I have to agree with everyone so far. This movie was boring as sin, completely not what I expected. I had always heard people talk about it so well, like a classic! While it was pretty and the music was nice, it was dull (even the battles), graphic, and once again, almost everyone in the movie is fluent in at least 2-3 languages. The "love story" is ridiculously bad, much like John Smith/Pocahontas. Perhaps people did have lower standards back then, and didn't take as much time to get to know each other, but this true love in only 24 hours phenom just makes movies seem more unrealistic. Besides, the good Indian v. bad Indian seemed a little heavy-handed. If we were to have a movie where a "savage" had killed the English governor's daughter and wife and entire town, it would be a portrayal of a white guy seeking justice, NOT being an evil murderer. -- Amanda Russell
Just have to put this in here - I liked this movie. In fact enough people seemed to like this movie enough to grant it re-run space on TNT. Certainly there was no "Color of the Wind" moments, but there is something just beautiful about Daniel Day Lewis running through the forest with a half torn shirt. ~Juliann Boyles
Usually, there has to be a willing suspension of disbelief for movies, but I still couldn’t help but wonder what the chances were that the main characters would be the only ones to escape in both attacks. In this case, the expendable red shirts were literally wearing red shirts! Seriously though, what happened to the men in the canoe with Duncan during the massacre? I didn’t see them hiding out below the waterfall later on… --Taylor Brann
All in all, it could have been a good movie, but for one thing-- the contrived romance. It sorta of ruined the viewing pleasure for me, though it was pretty funny sometimes. After all, we had such gems as this exchange:
Hawkeye stares at Cora. Cora: What are you looking at? *long pause* Hawkeye: I’m looking at you. *even longer pause* Cora stares at Hawkeye. Hawkeye stares at Cora. Cora stares at Hawkeye. Hawkeye stares at Cora. Cora smiles at Hawkeye. Hawkeye smiles at Cora.
Yeah, that’s some great writing there. Really. --Taylor Brann
Haha, that's funny.--Mallory C.
I remember that I purchased this movie many years ago, however I never tried to look at it in any sort of historical aspect, so I viewed it from a different light this time. I also hadn't watched the movie in quite a while, so I had forgotten quite a bit of it. Although something that I do find annoying in almost all films, the women can go through hell and back and only their hair is a little messed up but their make up still looks perfect. Stupid films and trying to say that women need to be skinny with big chests with perfect hair and faces... -- Ashley Wilkins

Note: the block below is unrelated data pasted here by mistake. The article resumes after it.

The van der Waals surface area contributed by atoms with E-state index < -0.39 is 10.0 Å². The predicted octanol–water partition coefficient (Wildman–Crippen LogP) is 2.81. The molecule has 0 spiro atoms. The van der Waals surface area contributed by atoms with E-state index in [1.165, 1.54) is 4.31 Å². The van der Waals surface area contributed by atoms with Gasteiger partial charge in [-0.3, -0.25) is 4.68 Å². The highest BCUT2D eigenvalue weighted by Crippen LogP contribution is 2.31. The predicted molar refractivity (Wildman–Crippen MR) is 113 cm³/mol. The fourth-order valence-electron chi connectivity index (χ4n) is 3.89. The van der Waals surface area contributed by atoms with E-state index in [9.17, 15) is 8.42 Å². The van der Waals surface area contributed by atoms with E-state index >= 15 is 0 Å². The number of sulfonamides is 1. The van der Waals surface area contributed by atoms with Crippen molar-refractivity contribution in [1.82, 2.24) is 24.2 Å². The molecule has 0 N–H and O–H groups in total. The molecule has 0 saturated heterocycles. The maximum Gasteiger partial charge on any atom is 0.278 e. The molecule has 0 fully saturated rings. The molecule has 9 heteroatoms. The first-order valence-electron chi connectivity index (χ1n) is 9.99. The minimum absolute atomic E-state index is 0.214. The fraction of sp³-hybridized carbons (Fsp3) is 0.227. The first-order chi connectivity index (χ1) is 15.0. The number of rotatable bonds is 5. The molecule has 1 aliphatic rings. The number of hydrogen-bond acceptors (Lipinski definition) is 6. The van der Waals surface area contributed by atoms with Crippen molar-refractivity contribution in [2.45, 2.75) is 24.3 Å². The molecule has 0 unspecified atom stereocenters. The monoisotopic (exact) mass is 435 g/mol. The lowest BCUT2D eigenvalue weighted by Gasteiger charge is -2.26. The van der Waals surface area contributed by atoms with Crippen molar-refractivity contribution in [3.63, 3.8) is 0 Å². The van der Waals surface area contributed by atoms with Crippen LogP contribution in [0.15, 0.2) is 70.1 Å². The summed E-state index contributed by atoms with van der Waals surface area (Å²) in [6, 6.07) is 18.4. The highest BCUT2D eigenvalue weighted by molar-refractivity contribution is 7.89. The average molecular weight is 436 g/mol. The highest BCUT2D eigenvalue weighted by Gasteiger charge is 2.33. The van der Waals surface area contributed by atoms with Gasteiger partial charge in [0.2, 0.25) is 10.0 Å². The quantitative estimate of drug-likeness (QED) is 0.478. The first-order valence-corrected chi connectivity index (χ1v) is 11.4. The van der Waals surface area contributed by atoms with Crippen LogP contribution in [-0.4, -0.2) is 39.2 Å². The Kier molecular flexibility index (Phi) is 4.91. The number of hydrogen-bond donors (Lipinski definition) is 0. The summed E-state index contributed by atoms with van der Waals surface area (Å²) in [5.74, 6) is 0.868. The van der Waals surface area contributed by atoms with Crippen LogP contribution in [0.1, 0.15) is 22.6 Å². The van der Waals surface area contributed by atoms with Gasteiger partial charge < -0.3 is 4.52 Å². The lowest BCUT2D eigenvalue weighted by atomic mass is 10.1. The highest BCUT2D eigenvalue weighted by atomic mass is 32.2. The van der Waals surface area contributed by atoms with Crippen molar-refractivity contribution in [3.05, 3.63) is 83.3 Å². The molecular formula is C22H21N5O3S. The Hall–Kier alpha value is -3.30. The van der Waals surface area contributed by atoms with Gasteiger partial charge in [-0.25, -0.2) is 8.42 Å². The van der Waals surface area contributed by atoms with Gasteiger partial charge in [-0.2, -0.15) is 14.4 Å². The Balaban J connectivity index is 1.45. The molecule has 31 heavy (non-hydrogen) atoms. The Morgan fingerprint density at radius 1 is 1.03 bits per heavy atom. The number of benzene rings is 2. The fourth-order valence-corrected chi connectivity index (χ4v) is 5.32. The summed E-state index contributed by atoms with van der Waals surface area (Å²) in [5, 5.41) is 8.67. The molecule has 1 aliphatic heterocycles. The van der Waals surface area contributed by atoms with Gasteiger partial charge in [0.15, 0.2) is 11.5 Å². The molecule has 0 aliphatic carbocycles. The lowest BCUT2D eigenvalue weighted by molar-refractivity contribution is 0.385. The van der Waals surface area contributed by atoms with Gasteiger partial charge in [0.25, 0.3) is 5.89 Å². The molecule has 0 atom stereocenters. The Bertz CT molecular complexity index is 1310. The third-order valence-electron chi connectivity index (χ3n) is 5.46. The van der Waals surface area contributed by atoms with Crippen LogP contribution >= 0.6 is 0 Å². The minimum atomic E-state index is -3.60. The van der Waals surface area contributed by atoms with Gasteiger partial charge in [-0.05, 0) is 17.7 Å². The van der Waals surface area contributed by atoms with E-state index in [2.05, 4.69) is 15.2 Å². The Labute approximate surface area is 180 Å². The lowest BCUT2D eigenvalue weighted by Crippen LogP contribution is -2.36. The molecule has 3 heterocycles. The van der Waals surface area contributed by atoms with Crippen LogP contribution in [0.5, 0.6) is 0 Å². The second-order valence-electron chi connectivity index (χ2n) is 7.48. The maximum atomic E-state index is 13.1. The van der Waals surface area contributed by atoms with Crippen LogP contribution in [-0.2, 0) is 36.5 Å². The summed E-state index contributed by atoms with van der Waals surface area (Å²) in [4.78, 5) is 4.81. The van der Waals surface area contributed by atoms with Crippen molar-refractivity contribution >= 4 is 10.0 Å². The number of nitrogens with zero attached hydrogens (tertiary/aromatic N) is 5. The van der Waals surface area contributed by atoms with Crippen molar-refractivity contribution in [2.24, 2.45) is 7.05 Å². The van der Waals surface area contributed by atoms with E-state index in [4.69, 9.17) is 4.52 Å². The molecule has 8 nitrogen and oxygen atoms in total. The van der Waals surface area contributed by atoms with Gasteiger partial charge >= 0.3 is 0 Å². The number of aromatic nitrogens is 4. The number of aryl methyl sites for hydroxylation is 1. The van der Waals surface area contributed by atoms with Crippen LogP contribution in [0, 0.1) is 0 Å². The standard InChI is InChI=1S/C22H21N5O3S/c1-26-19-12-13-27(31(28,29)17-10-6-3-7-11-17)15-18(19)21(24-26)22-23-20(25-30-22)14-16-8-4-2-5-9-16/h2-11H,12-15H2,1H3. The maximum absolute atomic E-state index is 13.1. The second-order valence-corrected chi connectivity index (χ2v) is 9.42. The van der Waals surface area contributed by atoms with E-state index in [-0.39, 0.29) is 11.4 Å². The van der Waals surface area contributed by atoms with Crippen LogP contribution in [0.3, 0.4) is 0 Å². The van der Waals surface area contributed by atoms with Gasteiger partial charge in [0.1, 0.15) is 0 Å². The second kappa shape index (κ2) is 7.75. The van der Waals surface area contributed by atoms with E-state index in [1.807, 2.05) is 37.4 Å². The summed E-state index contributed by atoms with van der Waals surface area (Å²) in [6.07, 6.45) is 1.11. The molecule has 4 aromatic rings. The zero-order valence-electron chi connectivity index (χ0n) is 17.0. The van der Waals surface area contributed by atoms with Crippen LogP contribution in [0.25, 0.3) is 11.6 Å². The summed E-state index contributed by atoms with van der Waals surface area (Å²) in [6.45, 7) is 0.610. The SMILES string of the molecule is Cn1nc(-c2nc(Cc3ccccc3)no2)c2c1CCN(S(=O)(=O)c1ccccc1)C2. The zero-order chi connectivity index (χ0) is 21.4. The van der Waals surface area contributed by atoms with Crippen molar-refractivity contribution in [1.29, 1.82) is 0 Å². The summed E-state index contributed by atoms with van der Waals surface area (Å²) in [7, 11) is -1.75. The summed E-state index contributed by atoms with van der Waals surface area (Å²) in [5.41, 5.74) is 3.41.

Okay- some definitely poor writing here and there for sure... and Duncan all of a sudden becoming conveniently noble... and some hokey romantic moments where Cora's like (paraphrased) "Wow, I really misjudged you" and Nathaniel Po is like "Yeah, so what?" and Cora, "You're pretty deep aren't you?" and then they make-out. But really I don't blame them. What producer would okay the killing-off of the incredibly sexy Madeline Stowe? She is a super strong character without ever getting nearly as cheesey as Daniel Day's character. She didn't need to redeem herself by dying tragically, as we often require in a film like this (ergo the death of her pretty but much frailer sister). Any big box-office movie that is going to be violently graphic, therefore limiting the age of its audience, needs to attract as many viewers as possible, which means include plenty of sex appeal. We all know this.--A. Jackie Reed
Question: Did Native Americans pose as a different tribe during the war like Magua did? --Ashley Wilkins
Question: Because this movie was a book first and the movie is based on the book and subsequent movies should we be judging it for its historical accuracy or how well it followed the book? - Christine W.
Even though the book has a historical setting it is fiction and unlike Pocahontas is not based on anything specific so can we hold it to the same standards? - Christine W.
To answer Christine's question, I don't think this movie should be held to the same standards as movie such as Pocahontas since it is not based on one specific event. And, as we discussed in class James Fenimore Cooper had never met a Native American before, and what he knew of them came from other people, so it's understandable that he might have a skewed impression of Native Americans in his books. ~Katherine Stinson~
I definitely have to agree with Amanda's point that all of the major Native American characters in the film are perfectly good or completely bad. In fact, the only morally ambiguous characters in the entire film are Duncan and Col. Munro! The Cora/Hawkeye love story, undoubtedly added to attract viewers, sometimes seems like comic relief. Although I like the film, I recognize that it has numerous flaws. Someone should have told the costume department that Daniel Day Lewis looked like he came straight off the cover of a romance novel, and not just in his shirtless scene. - Sarah Richardson
The character of Mogwa was very interesting to me when I watched this movie. The movie portrays him as a monstrous savage and a villian, but if you actually pay attention to what he says about what happened to him how could one not feel just a little bit sympathetic for him. He obviously had some serious justifications for his rage although the movie focuses so much on his violence that he can be portrayed as just another bad guy. What really ends up striking me with this movie is how certain groups of people are glorified and others are condemned. -Jonathan Bell
Once again I find the dialog a little stereotypical. Why does Col. Munro have a strong accent and his daughter do not. Why does Mogwa speak in third person?--- Matt DeMarr
On those points of the dialogue, I disagree with you Matt. Col. Munro is a Scotsman with a heavy accent, while his daughters have clearly been portrayed to have been raised in the colonies so would not have the same accent. And I believe other Native Americans are portrayed to sometimes speak in third person. Although from the readings, it is clear that many native americans from various tribes who knew English were able to use proper subject tense, so maybe your right? I am not sure it is entirely inaccurate though. --A. Jackie Reed
I thought that the fighting tactics to be pretty accurate. The English really weren't ready for that kind of fighting.--- Matt DeMarr